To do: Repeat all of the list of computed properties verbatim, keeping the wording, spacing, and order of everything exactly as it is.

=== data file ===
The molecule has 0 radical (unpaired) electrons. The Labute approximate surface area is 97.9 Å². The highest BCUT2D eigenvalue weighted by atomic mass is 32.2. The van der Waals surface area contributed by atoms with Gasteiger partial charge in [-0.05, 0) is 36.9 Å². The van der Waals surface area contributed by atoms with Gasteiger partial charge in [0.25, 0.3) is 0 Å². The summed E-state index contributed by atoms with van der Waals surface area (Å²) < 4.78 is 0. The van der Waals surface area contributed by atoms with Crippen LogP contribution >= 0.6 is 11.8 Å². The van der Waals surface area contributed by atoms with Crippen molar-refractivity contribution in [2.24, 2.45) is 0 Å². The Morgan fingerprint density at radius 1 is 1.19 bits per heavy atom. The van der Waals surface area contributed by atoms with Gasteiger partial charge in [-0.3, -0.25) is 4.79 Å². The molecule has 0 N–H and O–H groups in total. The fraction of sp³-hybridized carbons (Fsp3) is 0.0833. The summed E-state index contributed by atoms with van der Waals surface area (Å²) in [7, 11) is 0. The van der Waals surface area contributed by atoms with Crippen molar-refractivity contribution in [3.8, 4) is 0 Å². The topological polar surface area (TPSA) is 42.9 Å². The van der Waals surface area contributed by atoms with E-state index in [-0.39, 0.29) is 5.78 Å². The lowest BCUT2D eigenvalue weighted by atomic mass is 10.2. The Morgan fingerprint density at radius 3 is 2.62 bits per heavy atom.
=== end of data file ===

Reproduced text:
The molecule has 0 radical (unpaired) electrons. The Labute approximate surface area is 97.9 Å². The highest BCUT2D eigenvalue weighted by atomic mass is 32.2. The van der Waals surface area contributed by atoms with Gasteiger partial charge in [-0.05, 0) is 36.9 Å². The van der Waals surface area contributed by atoms with Gasteiger partial charge in [0.25, 0.3) is 0 Å². The summed E-state index contributed by atoms with van der Waals surface area (Å²) < 4.78 is 0. The van der Waals surface area contributed by atoms with Crippen LogP contribution >= 0.6 is 11.8 Å². The van der Waals surface area contributed by atoms with Crippen molar-refractivity contribution in [2.24, 2.45) is 0 Å². The Morgan fingerprint density at radius 1 is 1.19 bits per heavy atom. The van der Waals surface area contributed by atoms with Gasteiger partial charge in [-0.3, -0.25) is 4.79 Å². The molecule has 0 N–H and O–H groups in total. The fraction of sp³-hybridized carbons (Fsp3) is 0.0833. The summed E-state index contributed by atoms with van der Waals surface area (Å²) in [7, 11) is 0. The van der Waals surface area contributed by atoms with Crippen molar-refractivity contribution in [3.8, 4) is 0 Å². The topological polar surface area (TPSA) is 42.9 Å². The van der Waals surface area contributed by atoms with E-state index in [-0.39, 0.29) is 5.78 Å². The lowest BCUT2D eigenvalue weighted by atomic mass is 10.2. The Morgan fingerprint density at radius 3 is 2.62 bits per heavy atom.